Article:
Library

1 July 2015

New digital exhibition opens at Hargrave-Andrew Library

A new digital exhibition tells a powerful visual story of plants created through computer code. It's another outstanding fusion of science and art. 



The Hargrave-Andrew Library at the Clayton campus is proud to display the work of Faculty of IT's Professor Jon McCormack. Fifty Sisters, a series of 50 evolved digital plant images, algorithmically “grown” from computer code, opens on Thursday 2 July 2015 at 12.30pm.


The title of the work refers to the original “Seven Sisters” – a cartel of seven oil companies that dominated the global petrochemical industry and Middle East oil production from the mid-1940s until the oil crisis of the 1970s. 

The work was originally commissioned for the Ars Electronica museum in Linz, Austria.

Professor McCormack explained that in this version of Fifty Sisters, each image is presented in different forms for an entire day, the rate of change dependent on fluctuations of the stock market price of the oil company whose logos were used to generate the image.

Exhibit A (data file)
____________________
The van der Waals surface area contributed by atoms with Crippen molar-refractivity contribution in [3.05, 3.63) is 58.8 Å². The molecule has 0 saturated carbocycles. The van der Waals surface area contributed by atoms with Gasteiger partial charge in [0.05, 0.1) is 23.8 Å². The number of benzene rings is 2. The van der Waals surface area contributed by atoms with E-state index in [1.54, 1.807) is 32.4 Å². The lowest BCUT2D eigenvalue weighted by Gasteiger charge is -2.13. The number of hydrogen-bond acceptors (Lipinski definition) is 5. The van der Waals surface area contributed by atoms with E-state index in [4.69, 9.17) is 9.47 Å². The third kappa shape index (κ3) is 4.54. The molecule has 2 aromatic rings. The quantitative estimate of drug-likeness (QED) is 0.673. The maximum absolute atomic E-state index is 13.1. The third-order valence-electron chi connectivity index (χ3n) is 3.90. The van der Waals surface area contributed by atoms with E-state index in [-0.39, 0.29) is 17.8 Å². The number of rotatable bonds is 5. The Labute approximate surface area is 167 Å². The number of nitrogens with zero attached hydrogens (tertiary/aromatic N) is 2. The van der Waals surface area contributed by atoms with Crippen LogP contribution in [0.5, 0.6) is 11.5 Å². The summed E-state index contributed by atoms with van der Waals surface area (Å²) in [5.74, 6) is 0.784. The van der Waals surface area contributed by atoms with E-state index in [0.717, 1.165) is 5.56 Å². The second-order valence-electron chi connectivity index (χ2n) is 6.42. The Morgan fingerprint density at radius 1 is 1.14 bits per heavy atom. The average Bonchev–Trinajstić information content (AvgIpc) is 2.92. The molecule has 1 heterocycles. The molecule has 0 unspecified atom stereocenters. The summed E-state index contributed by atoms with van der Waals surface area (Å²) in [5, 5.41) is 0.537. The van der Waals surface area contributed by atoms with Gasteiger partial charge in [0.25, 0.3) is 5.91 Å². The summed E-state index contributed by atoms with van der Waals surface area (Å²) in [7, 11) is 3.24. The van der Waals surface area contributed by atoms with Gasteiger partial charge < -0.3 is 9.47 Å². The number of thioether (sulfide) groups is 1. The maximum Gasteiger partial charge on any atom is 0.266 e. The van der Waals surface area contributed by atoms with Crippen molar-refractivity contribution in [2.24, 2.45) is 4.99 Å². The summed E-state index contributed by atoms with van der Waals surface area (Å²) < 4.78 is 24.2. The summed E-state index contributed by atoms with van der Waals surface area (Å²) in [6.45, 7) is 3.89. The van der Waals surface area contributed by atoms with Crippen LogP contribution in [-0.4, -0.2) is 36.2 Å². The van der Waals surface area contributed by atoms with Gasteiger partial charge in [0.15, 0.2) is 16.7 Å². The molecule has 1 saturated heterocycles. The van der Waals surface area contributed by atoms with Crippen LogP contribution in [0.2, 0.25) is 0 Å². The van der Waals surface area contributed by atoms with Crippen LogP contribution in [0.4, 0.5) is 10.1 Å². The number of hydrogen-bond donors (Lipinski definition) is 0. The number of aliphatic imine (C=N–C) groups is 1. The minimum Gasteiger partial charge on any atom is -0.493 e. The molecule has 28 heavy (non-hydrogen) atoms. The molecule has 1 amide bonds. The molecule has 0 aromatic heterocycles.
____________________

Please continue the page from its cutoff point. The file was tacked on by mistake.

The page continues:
"Oil has shaped our civilisation and driven its unprecedented growth over the last century. We have been seduced by oil and its bi-products as they are now used across almost every aspect of human endeavour, providing fuels, fertilisers, feedstocks, plastics, medicines and more."

"But oil has also changed the environment, evident from the petrochemical haze that hangs over many a modern metropolis, the environmental damage of major oil spills, and the looming spectre of global climate change. With worldwide demand for oil now at 93 million barrels per day, humanity’s appetite for oil is unrelenting. Oil companies regularly report many of the all-time largest annual earnings in corporate history."


All are welcome to hear Professor McCormack talk about his art and research. Refreshments will be served after the talk.  




2 comments:

  1. Astonishing work and concept :-)

    ReplyDelete
  2. Carlie Nekrasov8 July 2015 at 12:34

    This exhibition is breath-taking, I hope to catch it soon!

    ReplyDelete




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